Rade Joksimovic ’20 was selected to the All-America Second Team
Photo: Alan Storey
Rade Joksimovic ’20 was selected to the All-America Second Team, the third time he has received All-America recognition.
Making a Big Splash
by Alexander Diegel

In lots of ways, Rade Joksimovic ’20 is your average college student-athlete. He balances class and academic time with a busy water polo schedule and tries to find some time to hang with friends in between. And he’s still pondering what he wants to do when he graduates. The difference is the Bison water polo co-captain may be taking his talents to the professional ranks — or even the Olympics.

Joksimovic already experienced international glory, training for six years before college with the Serbian National Team, and still has a year to add to his tallies in the Bucknell record books. By the time he graduates, he should be the school’s top scorer. After 208 points this past season — fourth-most in a single season in school history — the Serbian-born economics major became only the second Bison water polo player to record more than 500 points.

Yet for all the individual accolades, it’s his team’s success as a unit that brings him the most pride. Bucknell took a young team to the Middle Atlantic Water Polo Conference Championship game this November, losing to George Washington, 12-11, in overtime. Joksimovic likes to think it was the improved team chemistry that he and his co-captain, Cooper Dolan ’20, achieved that led to the surprise run to the finals.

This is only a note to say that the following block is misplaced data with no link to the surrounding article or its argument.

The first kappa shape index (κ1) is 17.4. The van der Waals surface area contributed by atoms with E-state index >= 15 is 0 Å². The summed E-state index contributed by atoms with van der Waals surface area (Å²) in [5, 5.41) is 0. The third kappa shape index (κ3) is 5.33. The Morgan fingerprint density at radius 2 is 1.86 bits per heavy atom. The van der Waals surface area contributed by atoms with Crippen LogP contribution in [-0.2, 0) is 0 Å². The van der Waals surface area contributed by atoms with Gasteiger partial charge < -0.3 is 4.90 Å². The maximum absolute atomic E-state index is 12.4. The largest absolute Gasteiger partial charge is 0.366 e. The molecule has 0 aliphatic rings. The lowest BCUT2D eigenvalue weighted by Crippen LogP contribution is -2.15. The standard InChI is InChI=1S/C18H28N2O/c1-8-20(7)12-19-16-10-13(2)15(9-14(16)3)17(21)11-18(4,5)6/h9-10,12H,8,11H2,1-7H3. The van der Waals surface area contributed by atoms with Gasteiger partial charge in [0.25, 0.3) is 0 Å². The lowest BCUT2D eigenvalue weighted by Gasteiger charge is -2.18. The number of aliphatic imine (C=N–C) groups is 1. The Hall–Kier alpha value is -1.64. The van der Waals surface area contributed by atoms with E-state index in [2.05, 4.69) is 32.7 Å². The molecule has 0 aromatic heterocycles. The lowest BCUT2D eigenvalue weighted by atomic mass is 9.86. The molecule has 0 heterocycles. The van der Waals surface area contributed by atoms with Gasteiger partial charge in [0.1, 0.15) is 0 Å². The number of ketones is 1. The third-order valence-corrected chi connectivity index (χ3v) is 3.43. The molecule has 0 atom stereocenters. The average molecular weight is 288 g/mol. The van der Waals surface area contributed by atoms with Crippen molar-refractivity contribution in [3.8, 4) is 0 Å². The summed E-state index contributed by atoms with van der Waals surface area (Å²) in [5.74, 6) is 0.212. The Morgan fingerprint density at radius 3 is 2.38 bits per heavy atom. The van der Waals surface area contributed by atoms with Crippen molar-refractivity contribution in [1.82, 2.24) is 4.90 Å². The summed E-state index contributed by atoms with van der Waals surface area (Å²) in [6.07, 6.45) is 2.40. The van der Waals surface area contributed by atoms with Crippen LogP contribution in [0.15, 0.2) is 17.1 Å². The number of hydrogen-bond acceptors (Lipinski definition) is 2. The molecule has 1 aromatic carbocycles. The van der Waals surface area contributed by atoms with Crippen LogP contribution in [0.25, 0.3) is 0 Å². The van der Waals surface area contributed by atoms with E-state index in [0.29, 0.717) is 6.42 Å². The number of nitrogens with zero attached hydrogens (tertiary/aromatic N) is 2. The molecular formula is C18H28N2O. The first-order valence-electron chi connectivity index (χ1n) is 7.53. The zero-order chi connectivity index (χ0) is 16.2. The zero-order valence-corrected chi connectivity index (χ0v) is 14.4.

It’s both the tangible athletic talent and intangible ability to connect with teammates as a leader that may give Joksimovic a chance to take his play to the next level. But when he leaves Bucknell next May with an economics degree, he will have plenty of other options beyond athletics.

Last summer he interned as a sales representative for Adobe, which has led to a second internship this summer, and perhaps a full-time job after graduation. When not balancing his time between the pool and classroom, Joksimovic often reflects on how he got to Bucknell.

One major factor was his Bucknell water polo coach, John McBride. When McBride learned Joksimovic was considering Bucknell, he advocated hard for the player whose admission was delayed by the gap year he dedicated to his Serbian National Team duties.

“It sounds cheesy, but [McBride] has literally single-handedly changed my life from a kid back in Serbia whose only escape was water polo,” says Joksimovic. “He really helped me by giving me a chance to come to Bucknell. I’m really grateful for the situation that has been presented to me.”

Instant Replay
Greatest career highlight
Joksimovic loves when seniors “tell me they had the most fun playing water polo, and they saw a connection with everyone on the team — that they really enjoyed playing and practicing.”
Off the Court
You can get caught up in your Bucknell life and lose yourself in it, says Joksimovic. “My family [in Serbia] is the most important to me, and I talk to them very often.”
Balancing the Classroom and the Pool
Sometimes the demands of training and schoolwork overlap. Joksimovic may skip rehab in the cold tub so he can focus on an assignment.
Lessons Learned in the Pool that Spill into the Classroom
Joksimovic advises not to be afraid “on the court, in the pool or in the classroom. You want to strive to be better and learn more.”